The circulation of the Delta variant makes this even more urgent. Delta has now been reported in more than 160 countries, territories, and areas worldwide. In the Western Pacific Region, countries that had previous success in suppressing the virus are now facing major surges.
Delta: A New Major Challenge
It now seems clear that, even with our best efforts, the virus will not disappear globally—at least not in the near future. And while the virus is spreading anywhere, people everywhere are at risk. With this in mind, each country needs to continue doing all that it can to control the virus, carefully assessing and managing the risks in each context. It is especially important for countries that still have few or no cases to remain vigilant. We have seen how quickly Delta can spread once it gets in—and how hard it is to stop.
We know that the best defence against Delta—and the emergence of future variants that could spread even more easily, cause more severe disease, or be resistant to existing vaccines—is to do all we can to suppress transmission now, using all of the available tools. That means vaccinating priority groups, and then whole populations, as quickly as possible, as well as continued application of public health and social measures.
Moving Towards the Future We Want
Vaccines are an essential tool in the effort to protect individuals and reduce the impact of COVID-19 on society, but vaccines alone will not end the pandemic. Combining all of the tools we have at our disposal is the key to limiting transmission.
We must all continue to follow national guidance on mask-wearing, hand washing, physical distancing, and avoiding crowds, close-contact settings and confined spaces, while being ready to get the vaccine as soon as it is our turn.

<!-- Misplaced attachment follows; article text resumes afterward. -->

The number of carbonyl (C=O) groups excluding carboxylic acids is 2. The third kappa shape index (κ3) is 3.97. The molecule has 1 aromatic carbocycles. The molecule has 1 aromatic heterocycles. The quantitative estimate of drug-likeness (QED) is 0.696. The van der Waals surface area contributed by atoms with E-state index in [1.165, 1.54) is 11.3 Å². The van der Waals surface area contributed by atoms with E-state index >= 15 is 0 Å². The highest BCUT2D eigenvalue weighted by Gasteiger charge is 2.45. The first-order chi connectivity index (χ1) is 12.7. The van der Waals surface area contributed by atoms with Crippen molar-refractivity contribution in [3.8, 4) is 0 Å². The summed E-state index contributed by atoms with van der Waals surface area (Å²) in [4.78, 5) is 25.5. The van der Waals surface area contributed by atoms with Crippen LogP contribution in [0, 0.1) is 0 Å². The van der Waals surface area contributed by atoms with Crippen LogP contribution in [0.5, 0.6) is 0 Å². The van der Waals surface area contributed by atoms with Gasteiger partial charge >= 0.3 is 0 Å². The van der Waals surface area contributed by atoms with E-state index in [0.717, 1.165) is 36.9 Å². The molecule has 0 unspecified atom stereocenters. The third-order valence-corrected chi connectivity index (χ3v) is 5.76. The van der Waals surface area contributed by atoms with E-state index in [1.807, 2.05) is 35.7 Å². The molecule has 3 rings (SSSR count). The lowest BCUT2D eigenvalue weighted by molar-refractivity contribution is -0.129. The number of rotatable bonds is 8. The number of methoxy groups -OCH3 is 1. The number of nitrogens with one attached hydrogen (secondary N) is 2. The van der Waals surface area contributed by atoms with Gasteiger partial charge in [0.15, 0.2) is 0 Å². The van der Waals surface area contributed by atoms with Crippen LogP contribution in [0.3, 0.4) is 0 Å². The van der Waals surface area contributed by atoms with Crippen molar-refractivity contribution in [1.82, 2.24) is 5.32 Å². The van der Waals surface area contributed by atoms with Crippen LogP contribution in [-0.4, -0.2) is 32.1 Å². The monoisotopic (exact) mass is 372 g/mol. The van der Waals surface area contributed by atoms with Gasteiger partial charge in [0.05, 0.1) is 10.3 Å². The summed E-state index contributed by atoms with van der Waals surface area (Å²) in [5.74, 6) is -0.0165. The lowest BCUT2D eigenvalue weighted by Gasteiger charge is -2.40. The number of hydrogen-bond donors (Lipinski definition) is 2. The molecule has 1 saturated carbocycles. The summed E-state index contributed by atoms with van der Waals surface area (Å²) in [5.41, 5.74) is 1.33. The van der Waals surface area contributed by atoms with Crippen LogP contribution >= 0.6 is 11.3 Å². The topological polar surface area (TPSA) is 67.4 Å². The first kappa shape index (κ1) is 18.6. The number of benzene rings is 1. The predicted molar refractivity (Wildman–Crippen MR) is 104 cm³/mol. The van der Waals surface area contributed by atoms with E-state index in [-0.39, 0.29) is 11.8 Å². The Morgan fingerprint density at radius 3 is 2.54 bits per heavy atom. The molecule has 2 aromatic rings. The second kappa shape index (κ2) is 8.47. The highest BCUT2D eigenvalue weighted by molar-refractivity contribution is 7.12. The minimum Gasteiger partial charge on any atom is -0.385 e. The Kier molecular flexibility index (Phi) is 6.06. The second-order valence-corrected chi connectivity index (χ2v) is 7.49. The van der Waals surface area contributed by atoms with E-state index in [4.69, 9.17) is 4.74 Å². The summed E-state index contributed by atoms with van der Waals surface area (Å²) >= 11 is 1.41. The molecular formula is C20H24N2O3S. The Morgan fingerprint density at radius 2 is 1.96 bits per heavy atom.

In late July, the APSED Technical Advisory Group met and discussed the future of the pandemic. They noted that combining the effective use of vaccines and public health and social measures is critical to moving towards a future where COVID-19 becomes an endemic disease that we can learn to live with, through effective action to control transmission and reduce its impact on the health system as well as broader society and the economy.
Continued Collaboration is Essential
Continued collaboration between countries is more important than ever. Member States around the world, including ASEAN members, must stay connected and share information, including about variants, and continue to support other countries that need their help.
Throughout the pandemic, WHO has supported ASEAN Member States in developing and strengthening national surveillance systems, lab networks, and contact tracing; provided guidance on public health and social measures; and procured essential supplies, such as oxygen concentrators and specimen collection kits.
Likewise, rapid diagnostics and life- saving therapeutics are also vital to end the pandemic and accelerate global recovery. WHO, along with partners of the therapeutics pillar of the ACT-Accelerator, is monitoring 2,800 clinical trials worldwide, and the diagnostics pillar of ACT-A has now facilitated price and volume guarantees for over 120 million new high-quality rapid diagnostic tests for low- and middleincome countries.
All of these life-saving tools will only be effective if they are available to the most vulnerable, equitably and simultaneously in all countries, and if strong health systems and services are in place to deliver them.
Throughout the pandemic, ASEAN Member States and other countries in the WHO Western Pacific Region have truly recognised that no country is safe until every country is safe.
Let us continue in solidarity with equitable distribution of COVID-19 vaccines, information sharing on virus mutations, and technical exchanges on issues such as laboratory testing and clinical management.
We have come this far together; we can and must continue to protect ourselves and each other.
WHO Western Pacific Region covers 37 countries and areas, including seven ASEAN Member States as follows: Brunei Darussalam, Cambodia, Lao PDR, Malaysia, Philippines, Singapore,Viet Nam.